Tips for commuting students

Lianna Norman, Editor in Chief

There are plenty of guides with tips and tricks on how to survive your freshman year in college. However, most of these lists directly apply to students who live on campus during their first year of college rather than commuting students.

Here is what you freshmen don’t know you need: tips and tricks on how to survive your freshman year as a commuter.

One thing I’ve learned about being a commuting student is that the more time I spend physically on campus, the more productive I am in my studies. I used to come to campus for classes and immediately leave, living the rest of my life about 15 minutes away at either my house or my job. I quickly learned that this makes it hard to keep up with grades. Weird, I know; but, when you’re on campus for your study time, it increases the amount of time you’re using resources here like the library, counseling center and tutoring center.

This leads me to how to spend more time on campus and not get home late in the evening (I know most people have a bulk of their classes in the late afternoon, so staying afterward isn’t too appealing to most). If at all possible, schedule your classes between the hours of 9 a.m. and 5 p.m. (yes, like a job) and plan to be here during that time regardless of where your classes fall. Use any time you aren’t in class to study and attend any appointments you wish to make for yourself on campus (tutoring, counseling, career center, etc.). Make your time at home relaxing time, and your time on campus productivity time (as much as you can, anyway).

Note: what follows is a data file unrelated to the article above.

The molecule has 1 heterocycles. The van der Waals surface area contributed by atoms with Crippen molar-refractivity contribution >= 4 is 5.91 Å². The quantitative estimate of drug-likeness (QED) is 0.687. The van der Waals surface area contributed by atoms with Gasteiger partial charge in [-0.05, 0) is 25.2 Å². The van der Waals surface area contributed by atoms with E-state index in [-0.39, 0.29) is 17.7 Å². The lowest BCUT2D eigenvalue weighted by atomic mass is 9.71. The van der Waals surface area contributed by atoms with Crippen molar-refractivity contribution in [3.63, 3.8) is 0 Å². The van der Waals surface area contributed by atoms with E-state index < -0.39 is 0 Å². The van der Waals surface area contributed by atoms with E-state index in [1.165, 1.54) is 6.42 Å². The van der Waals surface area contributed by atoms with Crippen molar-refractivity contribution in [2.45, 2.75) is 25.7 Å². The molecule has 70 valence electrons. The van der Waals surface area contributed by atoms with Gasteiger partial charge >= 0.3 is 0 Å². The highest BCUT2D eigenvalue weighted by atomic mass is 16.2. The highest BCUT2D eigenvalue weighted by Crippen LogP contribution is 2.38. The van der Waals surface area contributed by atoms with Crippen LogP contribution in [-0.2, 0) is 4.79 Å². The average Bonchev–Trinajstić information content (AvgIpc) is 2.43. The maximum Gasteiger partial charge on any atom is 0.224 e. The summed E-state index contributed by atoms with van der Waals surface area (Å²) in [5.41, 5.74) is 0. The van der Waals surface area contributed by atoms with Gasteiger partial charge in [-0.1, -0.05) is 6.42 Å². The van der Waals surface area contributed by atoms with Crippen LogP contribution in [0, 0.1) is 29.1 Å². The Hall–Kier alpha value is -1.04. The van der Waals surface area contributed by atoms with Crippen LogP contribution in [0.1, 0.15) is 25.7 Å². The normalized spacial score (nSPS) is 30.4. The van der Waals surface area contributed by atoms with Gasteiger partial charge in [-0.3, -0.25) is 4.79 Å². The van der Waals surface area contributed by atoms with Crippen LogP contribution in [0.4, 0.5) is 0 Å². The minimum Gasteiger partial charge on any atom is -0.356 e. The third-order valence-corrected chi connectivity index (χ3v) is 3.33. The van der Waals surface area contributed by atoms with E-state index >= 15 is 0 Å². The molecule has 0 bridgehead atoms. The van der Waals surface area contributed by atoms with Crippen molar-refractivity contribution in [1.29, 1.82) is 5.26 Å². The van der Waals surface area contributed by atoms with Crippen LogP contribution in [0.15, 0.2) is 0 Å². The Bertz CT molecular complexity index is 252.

The one interference with the “9 to 5” plan is any job you may have. I spent the majority of my first two years in college as a barista off-campus, closer to where I live. This hindered me from keeping with the whole “be on campus as much as I can” plan. My remedy for that: get a job on campus.

Jobs on campus are much more flexible with hours. When I took an on-campus job, I started spending more time at UNF and by default, using more of the resources that the university affords to me. I leave my house in the morning, my daily plans all take place in one location (you guessed it, on campus) and then at the end of the day, I go home. I go to my office in the mornings, I usually pack a lunch, and spend any time that I’m not in class between 9 a.m. and 5 p.m. studying.

The more time I spent on campus, the better my grades got. The trick to being a commuter is just one trick, really. Spend a reasonable amount of time at the university every day and maximize your resources while you’re there.


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